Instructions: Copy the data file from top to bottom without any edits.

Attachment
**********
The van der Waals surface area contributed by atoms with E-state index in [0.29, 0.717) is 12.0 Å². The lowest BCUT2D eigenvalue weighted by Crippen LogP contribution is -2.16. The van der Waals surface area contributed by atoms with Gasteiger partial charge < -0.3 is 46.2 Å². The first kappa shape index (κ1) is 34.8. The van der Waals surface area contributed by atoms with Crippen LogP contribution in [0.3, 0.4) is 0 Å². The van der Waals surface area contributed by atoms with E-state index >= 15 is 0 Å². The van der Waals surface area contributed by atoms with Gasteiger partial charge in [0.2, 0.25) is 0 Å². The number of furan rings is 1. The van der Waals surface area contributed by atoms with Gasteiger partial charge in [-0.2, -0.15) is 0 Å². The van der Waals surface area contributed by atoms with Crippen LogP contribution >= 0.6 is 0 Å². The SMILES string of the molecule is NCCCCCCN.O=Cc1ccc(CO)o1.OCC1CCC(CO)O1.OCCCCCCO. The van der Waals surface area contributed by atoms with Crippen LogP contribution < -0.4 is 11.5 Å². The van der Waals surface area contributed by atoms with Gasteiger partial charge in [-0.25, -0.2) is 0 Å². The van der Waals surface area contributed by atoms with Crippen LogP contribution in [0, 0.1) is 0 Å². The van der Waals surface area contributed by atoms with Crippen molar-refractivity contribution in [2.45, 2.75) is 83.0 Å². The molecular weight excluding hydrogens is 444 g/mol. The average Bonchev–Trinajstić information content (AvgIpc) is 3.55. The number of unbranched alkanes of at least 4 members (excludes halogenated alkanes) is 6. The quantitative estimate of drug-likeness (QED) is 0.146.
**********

The van der Waals surface area contributed by atoms with E-state index in [0.29, 0.717) is 12.0 Å². The lowest BCUT2D eigenvalue weighted by Crippen LogP contribution is -2.16. The van der Waals surface area contributed by atoms with Gasteiger partial charge < -0.3 is 46.2 Å². The first kappa shape index (κ1) is 34.8. The van der Waals surface area contributed by atoms with Crippen LogP contribution in [0.3, 0.4) is 0 Å². The van der Waals surface area contributed by atoms with E-state index >= 15 is 0 Å². The van der Waals surface area contributed by atoms with Gasteiger partial charge in [0.2, 0.25) is 0 Å². The number of furan rings is 1. The van der Waals surface area contributed by atoms with Gasteiger partial charge in [-0.2, -0.15) is 0 Å². The van der Waals surface area contributed by atoms with Crippen LogP contribution >= 0.6 is 0 Å². The SMILES string of the molecule is NCCCCCCN.O=Cc1ccc(CO)o1.OCC1CCC(CO)O1.OCCCCCCO. The van der Waals surface area contributed by atoms with Crippen LogP contribution < -0.4 is 11.5 Å². The van der Waals surface area contributed by atoms with Gasteiger partial charge in [-0.25, -0.2) is 0 Å². The van der Waals surface area contributed by atoms with Crippen LogP contribution in [0, 0.1) is 0 Å². The van der Waals surface area contributed by atoms with Crippen molar-refractivity contribution in [2.45, 2.75) is 83.0 Å². The molecular weight excluding hydrogens is 444 g/mol. The average Bonchev–Trinajstić information content (AvgIpc) is 3.55. The number of unbranched alkanes of at least 4 members (excludes halogenated alkanes) is 6. The quantitative estimate of drug-likeness (QED) is 0.146.